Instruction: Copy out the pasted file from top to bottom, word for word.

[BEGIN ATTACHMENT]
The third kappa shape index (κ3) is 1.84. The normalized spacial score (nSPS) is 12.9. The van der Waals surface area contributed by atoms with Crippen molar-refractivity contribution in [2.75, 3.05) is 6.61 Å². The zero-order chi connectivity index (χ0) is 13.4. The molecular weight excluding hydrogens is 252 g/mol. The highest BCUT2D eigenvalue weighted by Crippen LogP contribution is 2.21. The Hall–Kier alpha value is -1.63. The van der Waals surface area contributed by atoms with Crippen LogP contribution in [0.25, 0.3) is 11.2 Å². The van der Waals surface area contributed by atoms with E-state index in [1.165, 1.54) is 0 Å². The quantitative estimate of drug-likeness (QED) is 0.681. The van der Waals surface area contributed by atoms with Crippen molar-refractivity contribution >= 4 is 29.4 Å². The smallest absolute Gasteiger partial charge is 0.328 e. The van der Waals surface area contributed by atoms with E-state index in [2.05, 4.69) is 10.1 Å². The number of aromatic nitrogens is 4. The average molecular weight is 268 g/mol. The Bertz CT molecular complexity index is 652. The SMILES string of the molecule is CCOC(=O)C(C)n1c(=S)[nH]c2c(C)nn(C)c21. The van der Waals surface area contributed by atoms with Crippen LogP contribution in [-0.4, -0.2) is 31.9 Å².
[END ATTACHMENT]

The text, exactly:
The third kappa shape index (κ3) is 1.84. The normalized spacial score (nSPS) is 12.9. The van der Waals surface area contributed by atoms with Crippen molar-refractivity contribution in [2.75, 3.05) is 6.61 Å². The zero-order chi connectivity index (χ0) is 13.4. The molecular weight excluding hydrogens is 252 g/mol. The highest BCUT2D eigenvalue weighted by Crippen LogP contribution is 2.21. The Hall–Kier alpha value is -1.63. The van der Waals surface area contributed by atoms with Crippen LogP contribution in [0.25, 0.3) is 11.2 Å². The van der Waals surface area contributed by atoms with E-state index in [1.165, 1.54) is 0 Å². The quantitative estimate of drug-likeness (QED) is 0.681. The van der Waals surface area contributed by atoms with Crippen molar-refractivity contribution >= 4 is 29.4 Å². The smallest absolute Gasteiger partial charge is 0.328 e. The van der Waals surface area contributed by atoms with E-state index in [2.05, 4.69) is 10.1 Å². The number of aromatic nitrogens is 4. The average molecular weight is 268 g/mol. The Bertz CT molecular complexity index is 652. The SMILES string of the molecule is CCOC(=O)C(C)n1c(=S)[nH]c2c(C)nn(C)c21. The van der Waals surface area contributed by atoms with Crippen LogP contribution in [-0.4, -0.2) is 31.9 Å².